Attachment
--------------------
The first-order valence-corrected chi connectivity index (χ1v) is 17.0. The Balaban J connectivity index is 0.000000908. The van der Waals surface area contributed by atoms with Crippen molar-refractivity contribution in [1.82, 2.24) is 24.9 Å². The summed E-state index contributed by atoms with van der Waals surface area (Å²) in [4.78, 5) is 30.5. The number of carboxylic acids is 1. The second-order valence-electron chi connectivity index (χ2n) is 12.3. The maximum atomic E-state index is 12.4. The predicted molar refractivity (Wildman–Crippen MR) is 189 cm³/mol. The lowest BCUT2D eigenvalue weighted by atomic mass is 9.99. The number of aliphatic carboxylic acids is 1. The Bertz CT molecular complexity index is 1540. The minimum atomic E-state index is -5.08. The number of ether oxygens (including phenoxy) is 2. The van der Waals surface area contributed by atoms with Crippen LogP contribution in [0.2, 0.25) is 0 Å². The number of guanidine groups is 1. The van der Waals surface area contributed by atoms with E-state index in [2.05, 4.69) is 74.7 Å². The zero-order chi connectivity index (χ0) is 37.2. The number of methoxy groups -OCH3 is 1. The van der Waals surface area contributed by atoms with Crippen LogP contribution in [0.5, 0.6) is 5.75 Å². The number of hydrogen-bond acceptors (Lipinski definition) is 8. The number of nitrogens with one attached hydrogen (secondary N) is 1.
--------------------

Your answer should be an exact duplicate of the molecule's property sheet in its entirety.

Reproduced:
The first-order valence-corrected chi connectivity index (χ1v) is 17.0. The Balaban J connectivity index is 0.000000908. The van der Waals surface area contributed by atoms with Crippen molar-refractivity contribution in [1.82, 2.24) is 24.9 Å². The summed E-state index contributed by atoms with van der Waals surface area (Å²) in [4.78, 5) is 30.5. The number of carboxylic acids is 1. The second-order valence-electron chi connectivity index (χ2n) is 12.3. The maximum atomic E-state index is 12.4. The predicted molar refractivity (Wildman–Crippen MR) is 189 cm³/mol. The lowest BCUT2D eigenvalue weighted by atomic mass is 9.99. The number of aliphatic carboxylic acids is 1. The Bertz CT molecular complexity index is 1540. The minimum atomic E-state index is -5.08. The number of ether oxygens (including phenoxy) is 2. The van der Waals surface area contributed by atoms with Crippen LogP contribution in [0.2, 0.25) is 0 Å². The number of guanidine groups is 1. The van der Waals surface area contributed by atoms with E-state index in [2.05, 4.69) is 74.7 Å². The zero-order chi connectivity index (χ0) is 37.2. The number of methoxy groups -OCH3 is 1. The van der Waals surface area contributed by atoms with Crippen LogP contribution in [0.5, 0.6) is 5.75 Å². The number of hydrogen-bond acceptors (Lipinski definition) is 8. The number of nitrogens with one attached hydrogen (secondary N) is 1.